What are spinal bone spurs and what surgery options are available?
Contrary to the name, spinal bone spurs are typically smooth growths of bone that often occur as a result of bone-on-bone arthritis. When they develop in the spine, it is usually due to the erosion of cartilage lining the facet joints, which allow the spine to bend and twist. As the disc has been worn out completely, the bones begin to grind against each other, creating bone protrusions (bone spurs).
Spinal bone spurs can often place pressure on nearby nerve roots and the spinal cord. This causes symptoms including neck or back pain, numbness, weakness and tingling sensations in the arms and legs. Patients who are considering spinal bone spur surgery have usually spent several weeks or months trying various nonsurgical treatments to address their symptoms without much success. In the following article, you will learn about whether surgery is the right option for you to find relief from this condition.
Who should consider spinal bone spur surgery?
Spinal bone spur surgery is typically considered a last resort for people who have already tried conservative treatments, including taking anti-inflammatories or muscle spasm medications, getting regular chiropractic or acupuncture treatments, receiving physical therapy or receiving injections through a pain management physician.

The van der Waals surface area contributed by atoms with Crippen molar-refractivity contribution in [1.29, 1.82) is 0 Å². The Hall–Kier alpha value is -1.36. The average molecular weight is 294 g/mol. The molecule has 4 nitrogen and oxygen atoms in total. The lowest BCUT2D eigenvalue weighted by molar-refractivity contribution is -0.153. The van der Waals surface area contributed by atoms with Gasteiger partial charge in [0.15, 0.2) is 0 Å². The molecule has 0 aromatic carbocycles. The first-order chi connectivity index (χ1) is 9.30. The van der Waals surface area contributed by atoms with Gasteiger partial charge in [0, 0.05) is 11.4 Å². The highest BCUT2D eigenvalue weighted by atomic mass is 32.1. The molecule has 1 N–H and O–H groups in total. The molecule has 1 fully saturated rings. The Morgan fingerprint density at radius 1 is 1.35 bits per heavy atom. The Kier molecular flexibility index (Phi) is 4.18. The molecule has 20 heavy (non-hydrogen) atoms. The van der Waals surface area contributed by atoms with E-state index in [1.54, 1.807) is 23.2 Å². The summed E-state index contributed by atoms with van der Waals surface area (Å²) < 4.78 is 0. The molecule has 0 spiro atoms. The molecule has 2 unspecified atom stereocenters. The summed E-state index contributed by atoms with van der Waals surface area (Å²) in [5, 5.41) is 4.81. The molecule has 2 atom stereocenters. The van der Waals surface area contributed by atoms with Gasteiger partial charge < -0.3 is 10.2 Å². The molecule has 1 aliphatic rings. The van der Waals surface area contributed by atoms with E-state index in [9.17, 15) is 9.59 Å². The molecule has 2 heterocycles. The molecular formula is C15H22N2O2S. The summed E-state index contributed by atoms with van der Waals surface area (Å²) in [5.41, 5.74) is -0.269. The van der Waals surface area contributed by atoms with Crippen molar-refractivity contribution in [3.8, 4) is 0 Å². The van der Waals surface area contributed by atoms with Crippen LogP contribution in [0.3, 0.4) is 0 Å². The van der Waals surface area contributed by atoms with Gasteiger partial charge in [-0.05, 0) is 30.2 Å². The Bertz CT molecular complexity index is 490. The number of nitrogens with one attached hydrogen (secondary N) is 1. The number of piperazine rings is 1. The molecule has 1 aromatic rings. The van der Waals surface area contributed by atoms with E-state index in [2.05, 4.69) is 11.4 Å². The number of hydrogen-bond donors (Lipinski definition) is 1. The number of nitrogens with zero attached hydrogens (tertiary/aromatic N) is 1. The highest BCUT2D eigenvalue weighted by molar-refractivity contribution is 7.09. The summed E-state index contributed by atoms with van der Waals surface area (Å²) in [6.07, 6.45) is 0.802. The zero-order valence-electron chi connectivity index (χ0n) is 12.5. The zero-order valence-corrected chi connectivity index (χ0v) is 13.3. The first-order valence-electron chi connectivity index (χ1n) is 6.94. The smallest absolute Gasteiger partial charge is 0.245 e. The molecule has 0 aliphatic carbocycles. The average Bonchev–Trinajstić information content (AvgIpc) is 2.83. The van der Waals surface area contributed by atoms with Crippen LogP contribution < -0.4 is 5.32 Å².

Potential candidates for spinal bone spur surgery are people who are experiencing symptoms so severe that they can no longer tolerate the pain or go about their normal daily routines, including going to work and performing household tasks.
Treatment options for spinal bone spurs
The main approaches to spinal bone spur surgery include making more room for a nerve that a spur is placing pressure on, by removing the offending bone spurs that are pinching the nerves or spinal cord. Commonly used procedures include:
- Foraminotomy. The widening of the holes between the spinal bones through which nerve roots run from the spinal cord to the rest of the body, potentially eliminating the pressure placed on a pinched nerve.
- Laminectomy. The removal of the entire “roof” of a vertebra, giving the spinal cord, nerve roots and ligaments enough space to exit the spinal canal.
- Laminotomy. The removal of part of the “roof” of a vertebra, to give compressed nerves more space while minimizing the amount of bone removed.
Although the general idea might be the same, each spinal bone spur procedure varies depending on where it is performed and how it is completed. There are two categories of spinal bone spur surgery available, including traditional open spine surgery and minimally invasive surgery. At Laser Spine Institute, our minimally invasive options are safer and effective outpatient alternatives to the more invasive, traditional open neck and back procedures.^